The vinyl trimethoxysilane VTMS" was grafted onto various polyethylenes ( HDPE LLDPE and LDPE) using DCP as an initiator in a twin screw extruder. The grafted polyethylenes were able to cross-link utilizing water as the crosslinking agent. The effects of varied crosslinking time on the mechanical properties of the crosslinked polyethylenes were studied. It was found that the HDPE and LLDPE were apt to cross-link during the grafting process and thus decreased the grafting ratio. Multiple melting behavior was observed for cross-linked LDPE and LLDPE. The mechanical and thermal properties of the crosslinked PE are better than uncrosslinked PE." LLDPE and LDPE) using DCP as an initiator in a twin screw extruder. The grafted polyethylenes were able to cross-link utilizing water as the crosslinking agent. The effects of varied crosslinking time on the mechanical properties of the crosslinked polyethylenes were studied. It was found that the HDPE and LLDPE were apt to cross-link during the grafting process and thus decreased the grafting ratio. Multiple melting behavior was observed for cross-linked LDPE and LLDPE. The mechanical and thermal properties of the crosslinked PE are better than uncrosslinked PE."

Application of Liquid Gas-Assisted Injection Molding to the X-Arm of a Chair
Dong-Hak KIM, Kwansik OH, May 2001

Application of gas-assisted injection molding (GAIM) has been expanded within last 15 years because of many advantages such as design flexibility, dimensional stability, reduction of machine tonnages, and so on. But, for thick parts, it is observed the surface defects including hesitation mark and gloss difference. Difficulties in lay-out of the gas channel and processing condition are another disadvantages[1]. Liquid gas-assisted injection molding (LGAIM) is a good alternative of conventional gas-assisted injection molding especially in manufacturing simple and very thick parts. The heat-activated liquid vaporizes and pushes the melt downstream and creates hollow channels within parts[2,3]. We developed the total system that includes control unit (control of volume, pressure, and time of the liquid), liquid-injection nozzle, recipe of liquid system, and part/mold design (CAE analysis). As an applicable part, X-arm of a chair was selected. From experiments, it was observed stable hollow formation without hesitation mark and sink mark. And we was able to reduce the cycle time and weight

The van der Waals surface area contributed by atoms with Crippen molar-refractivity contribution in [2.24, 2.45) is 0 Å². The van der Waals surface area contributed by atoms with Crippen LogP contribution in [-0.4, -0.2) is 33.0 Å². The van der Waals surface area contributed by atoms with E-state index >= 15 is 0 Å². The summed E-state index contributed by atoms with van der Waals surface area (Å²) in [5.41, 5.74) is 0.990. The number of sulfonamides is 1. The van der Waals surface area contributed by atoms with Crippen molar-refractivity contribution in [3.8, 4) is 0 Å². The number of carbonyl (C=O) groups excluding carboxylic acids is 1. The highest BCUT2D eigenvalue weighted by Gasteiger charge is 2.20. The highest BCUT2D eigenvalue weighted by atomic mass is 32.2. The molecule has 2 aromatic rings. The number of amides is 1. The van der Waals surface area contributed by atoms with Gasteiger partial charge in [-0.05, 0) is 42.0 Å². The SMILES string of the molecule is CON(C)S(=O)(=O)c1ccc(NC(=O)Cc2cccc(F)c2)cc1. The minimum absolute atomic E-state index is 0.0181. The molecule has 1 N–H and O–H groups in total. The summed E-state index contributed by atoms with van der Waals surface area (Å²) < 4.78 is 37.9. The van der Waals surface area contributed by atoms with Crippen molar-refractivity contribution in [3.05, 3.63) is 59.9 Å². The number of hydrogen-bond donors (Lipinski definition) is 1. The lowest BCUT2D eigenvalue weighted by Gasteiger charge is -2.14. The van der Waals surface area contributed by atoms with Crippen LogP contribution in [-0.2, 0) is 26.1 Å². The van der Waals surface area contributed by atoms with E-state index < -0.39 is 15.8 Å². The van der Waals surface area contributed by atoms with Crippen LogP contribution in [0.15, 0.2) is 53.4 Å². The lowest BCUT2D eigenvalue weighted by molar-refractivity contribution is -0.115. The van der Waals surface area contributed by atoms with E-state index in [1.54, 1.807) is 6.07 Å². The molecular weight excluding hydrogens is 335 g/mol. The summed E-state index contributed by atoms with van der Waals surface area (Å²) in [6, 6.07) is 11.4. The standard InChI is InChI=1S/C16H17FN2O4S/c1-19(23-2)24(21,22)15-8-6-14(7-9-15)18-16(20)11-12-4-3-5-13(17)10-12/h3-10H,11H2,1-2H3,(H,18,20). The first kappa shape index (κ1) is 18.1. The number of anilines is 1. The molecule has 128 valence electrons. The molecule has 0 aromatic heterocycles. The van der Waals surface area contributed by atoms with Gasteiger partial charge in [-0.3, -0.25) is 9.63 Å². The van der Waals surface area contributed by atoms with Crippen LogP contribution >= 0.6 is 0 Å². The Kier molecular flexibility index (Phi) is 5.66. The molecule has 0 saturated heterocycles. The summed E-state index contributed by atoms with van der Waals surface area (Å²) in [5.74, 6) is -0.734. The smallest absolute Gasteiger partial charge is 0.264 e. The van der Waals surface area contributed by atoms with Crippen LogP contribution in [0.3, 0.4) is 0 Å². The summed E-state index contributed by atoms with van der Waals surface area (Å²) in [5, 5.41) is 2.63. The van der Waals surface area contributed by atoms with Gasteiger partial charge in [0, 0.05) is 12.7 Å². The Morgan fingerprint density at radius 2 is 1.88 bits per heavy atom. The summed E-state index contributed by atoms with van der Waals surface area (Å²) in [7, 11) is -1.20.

PVC/Clay Nanocomposites
J. Trlica, A. Kalendova, Z. Malac, J. Simonik, L. Pospisil, May 2001

Polymer/clay nanocomposites prepared from intercalated montmorillonite and PVC were compounded in KO-kneader with dioctylphtalate (DOP) as a plasticizer. An influence of the type of used organoclay on thermal stability was observed. Problems with the composition thermal stability during compounding can be eliminated by pretreatment of the organoclay with plasticizer which creates a barrier between polymer and quaternary amine. Simultaneously co intercalation of plasticizer facilitates exfoliation and dimension clay platelets in the polymer matrix. A positive influence of nanoclay on dimensional stability and permeability was observed.

Cure of an Epoxy Thermoset System Modified with Engineering Thermoplastics
M.J. Amaral, A. Espejo, M. Arellano, May 2001

During the cure of a thermoset-thermoplastic blend two-phase morphologies may be formed. The phase separation process may be controlled by manipulation of the rate of polymerization of the thermoset system. In this work, the effect of the addition of different thermoplastics on the rheokinetics of an epoxy thermoset system is presented. The reactive system used was diglycidyl ether of bisphenol-A cured with 4-4' diaminodiphenyl sulfone. The kinetics was followed by differential scanning calorimetry and the change in the rheological properties during the curing by dynamic rheometry.